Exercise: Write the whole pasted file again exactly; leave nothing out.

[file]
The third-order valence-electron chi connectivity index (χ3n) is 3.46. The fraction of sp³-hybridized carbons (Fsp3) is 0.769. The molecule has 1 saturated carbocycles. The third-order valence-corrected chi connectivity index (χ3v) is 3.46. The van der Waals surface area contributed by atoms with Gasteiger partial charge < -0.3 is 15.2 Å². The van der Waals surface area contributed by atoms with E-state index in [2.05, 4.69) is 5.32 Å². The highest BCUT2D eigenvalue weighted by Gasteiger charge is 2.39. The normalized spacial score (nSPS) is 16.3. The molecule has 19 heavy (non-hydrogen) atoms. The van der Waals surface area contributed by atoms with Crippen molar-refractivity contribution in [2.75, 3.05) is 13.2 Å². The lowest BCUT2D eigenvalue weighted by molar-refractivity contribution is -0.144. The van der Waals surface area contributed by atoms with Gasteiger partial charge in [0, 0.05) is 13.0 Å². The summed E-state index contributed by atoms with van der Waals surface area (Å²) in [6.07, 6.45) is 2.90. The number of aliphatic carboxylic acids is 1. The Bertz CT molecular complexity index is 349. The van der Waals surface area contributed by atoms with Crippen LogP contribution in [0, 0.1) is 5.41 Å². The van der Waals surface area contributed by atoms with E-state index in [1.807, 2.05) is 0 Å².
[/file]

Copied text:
The third-order valence-electron chi connectivity index (χ3n) is 3.46. The fraction of sp³-hybridized carbons (Fsp3) is 0.769. The molecule has 1 saturated carbocycles. The third-order valence-corrected chi connectivity index (χ3v) is 3.46. The van der Waals surface area contributed by atoms with Gasteiger partial charge < -0.3 is 15.2 Å². The van der Waals surface area contributed by atoms with E-state index in [2.05, 4.69) is 5.32 Å². The highest BCUT2D eigenvalue weighted by Gasteiger charge is 2.39. The normalized spacial score (nSPS) is 16.3. The molecule has 19 heavy (non-hydrogen) atoms. The van der Waals surface area contributed by atoms with Crippen molar-refractivity contribution in [2.75, 3.05) is 13.2 Å². The lowest BCUT2D eigenvalue weighted by molar-refractivity contribution is -0.144. The van der Waals surface area contributed by atoms with Gasteiger partial charge in [0, 0.05) is 13.0 Å². The summed E-state index contributed by atoms with van der Waals surface area (Å²) in [6.07, 6.45) is 2.90. The number of aliphatic carboxylic acids is 1. The Bertz CT molecular complexity index is 349. The van der Waals surface area contributed by atoms with Crippen LogP contribution in [0, 0.1) is 5.41 Å². The van der Waals surface area contributed by atoms with E-state index in [1.807, 2.05) is 0 Å².